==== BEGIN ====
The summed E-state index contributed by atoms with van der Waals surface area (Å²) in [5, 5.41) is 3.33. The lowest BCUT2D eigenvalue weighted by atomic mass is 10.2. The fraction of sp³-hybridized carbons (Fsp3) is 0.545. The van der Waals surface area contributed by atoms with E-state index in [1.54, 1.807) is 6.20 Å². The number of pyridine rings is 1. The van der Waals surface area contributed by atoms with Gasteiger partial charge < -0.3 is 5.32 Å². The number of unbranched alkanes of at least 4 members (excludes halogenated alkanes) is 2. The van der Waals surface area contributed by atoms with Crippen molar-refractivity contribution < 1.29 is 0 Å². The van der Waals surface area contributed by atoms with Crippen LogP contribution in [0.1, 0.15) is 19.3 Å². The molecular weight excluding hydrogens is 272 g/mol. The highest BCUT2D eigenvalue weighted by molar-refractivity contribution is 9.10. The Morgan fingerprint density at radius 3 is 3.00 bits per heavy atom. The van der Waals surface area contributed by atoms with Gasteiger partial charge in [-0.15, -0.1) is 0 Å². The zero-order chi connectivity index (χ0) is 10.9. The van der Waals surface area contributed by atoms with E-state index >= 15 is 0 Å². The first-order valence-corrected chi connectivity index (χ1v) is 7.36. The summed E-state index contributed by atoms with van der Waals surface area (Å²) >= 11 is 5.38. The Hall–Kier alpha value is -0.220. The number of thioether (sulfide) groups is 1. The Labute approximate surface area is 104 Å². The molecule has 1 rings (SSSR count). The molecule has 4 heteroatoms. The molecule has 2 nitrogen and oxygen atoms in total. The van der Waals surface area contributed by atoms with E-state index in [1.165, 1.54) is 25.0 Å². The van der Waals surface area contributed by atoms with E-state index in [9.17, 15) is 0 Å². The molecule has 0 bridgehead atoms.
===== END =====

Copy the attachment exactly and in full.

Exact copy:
The summed E-state index contributed by atoms with van der Waals surface area (Å²) in [5, 5.41) is 3.33. The lowest BCUT2D eigenvalue weighted by atomic mass is 10.2. The fraction of sp³-hybridized carbons (Fsp3) is 0.545. The van der Waals surface area contributed by atoms with E-state index in [1.54, 1.807) is 6.20 Å². The number of pyridine rings is 1. The van der Waals surface area contributed by atoms with Gasteiger partial charge < -0.3 is 5.32 Å². The number of unbranched alkanes of at least 4 members (excludes halogenated alkanes) is 2. The van der Waals surface area contributed by atoms with Crippen molar-refractivity contribution < 1.29 is 0 Å². The van der Waals surface area contributed by atoms with Crippen LogP contribution in [0.1, 0.15) is 19.3 Å². The molecular weight excluding hydrogens is 272 g/mol. The highest BCUT2D eigenvalue weighted by molar-refractivity contribution is 9.10. The Morgan fingerprint density at radius 3 is 3.00 bits per heavy atom. The van der Waals surface area contributed by atoms with Gasteiger partial charge in [-0.15, -0.1) is 0 Å². The zero-order chi connectivity index (χ0) is 10.9. The van der Waals surface area contributed by atoms with E-state index >= 15 is 0 Å². The first-order valence-corrected chi connectivity index (χ1v) is 7.36. The summed E-state index contributed by atoms with van der Waals surface area (Å²) >= 11 is 5.38. The Hall–Kier alpha value is -0.220. The number of thioether (sulfide) groups is 1. The Labute approximate surface area is 104 Å². The molecule has 1 rings (SSSR count). The molecule has 4 heteroatoms. The molecule has 2 nitrogen and oxygen atoms in total. The van der Waals surface area contributed by atoms with E-state index in [1.165, 1.54) is 25.0 Å². The van der Waals surface area contributed by atoms with E-state index in [9.17, 15) is 0 Å². The molecule has 0 bridgehead atoms.